Line to take - LTT67 - Public interest in s30(1) & s31

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  • FOI/EIR: FOI
  • Section/Regulation: s30(1), s31
  • Issue: Public interest in s30(1) & s31
  • Source: Information Tribunal
  • Details: Toms / Royal Mail (19 June 2006); Guardian / Avon & Somerset Police (6 March 2007); Hargrave / National Archives & Commissioner of Police of the Metropolis (3 December 2007); Hogan / Oxford City Council (17 October 2006)
  • Related Lines to Take: LTT14, LTT19, LTT20, LTT100
  • Related Documents: FS50072311 (Toms), FS50078588 (Guardian), EA/2005/0027 (Toms), EA/2006/0017 (Guardian), Awareness Guidance 16, Awareness Guidance 3, EA/2007/0041 (Hargrave), EA/2005/0026 and EA/2005/0030 (Hoqan)
  • Contact: EW/GF
  • Date: 14/11/2008
  • Policy Reference: LTT67
  • © Copyright Information Commissioner's Office, re-used with permission
  • Original source linked from here: LTT


Line to take

The interest in principle in protecting information acquired during police investigations should be recognised when considering the public interest in maintaining the exemption under s30(1). This will be particularly pertinent where an investigation is still open.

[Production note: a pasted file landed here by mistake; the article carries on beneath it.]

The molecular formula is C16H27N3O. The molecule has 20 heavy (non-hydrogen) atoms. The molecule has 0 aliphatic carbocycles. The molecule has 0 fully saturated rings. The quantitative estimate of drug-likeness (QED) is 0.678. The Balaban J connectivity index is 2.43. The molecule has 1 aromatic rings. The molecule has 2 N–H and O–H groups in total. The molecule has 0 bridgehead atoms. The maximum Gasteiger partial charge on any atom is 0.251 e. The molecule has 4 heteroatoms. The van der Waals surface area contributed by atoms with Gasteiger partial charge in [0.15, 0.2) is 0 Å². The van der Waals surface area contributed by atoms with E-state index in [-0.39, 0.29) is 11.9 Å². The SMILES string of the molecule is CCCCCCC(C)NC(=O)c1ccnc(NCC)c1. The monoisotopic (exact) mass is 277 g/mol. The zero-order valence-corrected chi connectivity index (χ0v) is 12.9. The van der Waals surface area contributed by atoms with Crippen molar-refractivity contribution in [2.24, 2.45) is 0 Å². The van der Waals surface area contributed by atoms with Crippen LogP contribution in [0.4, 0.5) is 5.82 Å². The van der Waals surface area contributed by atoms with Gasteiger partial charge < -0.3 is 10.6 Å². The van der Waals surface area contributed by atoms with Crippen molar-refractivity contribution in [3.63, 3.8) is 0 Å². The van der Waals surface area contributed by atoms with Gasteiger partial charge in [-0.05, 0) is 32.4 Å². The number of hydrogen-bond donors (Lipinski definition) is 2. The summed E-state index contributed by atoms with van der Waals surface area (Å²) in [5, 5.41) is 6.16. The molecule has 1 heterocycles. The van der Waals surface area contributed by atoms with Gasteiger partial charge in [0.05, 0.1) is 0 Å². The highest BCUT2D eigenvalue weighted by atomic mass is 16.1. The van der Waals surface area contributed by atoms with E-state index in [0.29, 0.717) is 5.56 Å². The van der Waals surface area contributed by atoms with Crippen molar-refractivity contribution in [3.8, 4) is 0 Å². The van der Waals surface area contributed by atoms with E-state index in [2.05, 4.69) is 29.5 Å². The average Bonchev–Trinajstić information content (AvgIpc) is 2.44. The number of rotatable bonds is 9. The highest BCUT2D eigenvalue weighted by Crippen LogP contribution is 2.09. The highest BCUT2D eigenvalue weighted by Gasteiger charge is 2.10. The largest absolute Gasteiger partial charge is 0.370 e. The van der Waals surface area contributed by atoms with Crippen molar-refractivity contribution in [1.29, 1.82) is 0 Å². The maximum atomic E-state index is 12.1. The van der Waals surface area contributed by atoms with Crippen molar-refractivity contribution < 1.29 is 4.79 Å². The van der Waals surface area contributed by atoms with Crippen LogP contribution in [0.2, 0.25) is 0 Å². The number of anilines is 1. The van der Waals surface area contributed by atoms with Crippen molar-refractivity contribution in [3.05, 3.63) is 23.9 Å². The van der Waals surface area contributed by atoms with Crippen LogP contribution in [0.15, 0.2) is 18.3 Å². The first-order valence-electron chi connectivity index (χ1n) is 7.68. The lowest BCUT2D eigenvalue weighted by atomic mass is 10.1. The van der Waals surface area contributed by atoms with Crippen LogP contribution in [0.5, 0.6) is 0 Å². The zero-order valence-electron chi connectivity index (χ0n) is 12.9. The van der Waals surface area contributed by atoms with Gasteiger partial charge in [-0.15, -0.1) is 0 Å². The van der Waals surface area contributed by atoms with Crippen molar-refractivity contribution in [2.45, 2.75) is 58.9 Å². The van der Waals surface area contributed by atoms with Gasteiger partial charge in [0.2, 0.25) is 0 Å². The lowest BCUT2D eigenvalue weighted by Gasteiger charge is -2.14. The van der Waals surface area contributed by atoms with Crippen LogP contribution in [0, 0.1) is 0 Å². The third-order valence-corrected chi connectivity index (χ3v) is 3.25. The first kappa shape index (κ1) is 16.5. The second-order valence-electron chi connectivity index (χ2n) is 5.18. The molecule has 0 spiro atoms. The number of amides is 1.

This can also apply under s31, for example, where information normally held by the police is held by another authority.

Further Information

Toms v the Information Commissioner

The Tribunal in the case of Toms v The Information Commissioner suggested that it recognised that there is a public interest in the protection of investigations by noting that in considering the public interest test it had had regard to the White Paper which preceded the introduction of the 2000 Act*. It highlighted the following extract:

“[freedom of information] should not undermine the investigation, prosecution or prevention of crime, or the bringing of civil or criminal proceedings by public bodies. The investigation and prosecution of crime involve a number of essential requirements. These include the need to avoid prejudicing effective law enforcement, the need to protect witnesses and informers, the need to maintain the independence of the judicial and prosecution processes, and the need to preserve the criminal court as the sole forum for determining guilt.”(para 7)

Guardian v The Information Commissioner and Avon and Somerset Police

In the case of Guardian v The Information Commissioner and Avon and Somerset Police, the Tribunal similarly acknowledged, “the interest in principle, recognised by the exemption applying to s30(1), in protecting information acquired, often in confidence, in police investigations.”

It should be noted that the Tribunal’s wording here does not restate the actual wording of s30, though the implication appears to be that it reflects the sense and purpose of the exemption provided by that section.

This interest in principle is such that even in the two cases above — where the information requested in one case was the number and location of mail storage boxes broken into in a specified time and area, and in the other the closed police file relating to a 27 year old murder investigation — it overrode the public interest in disclosure.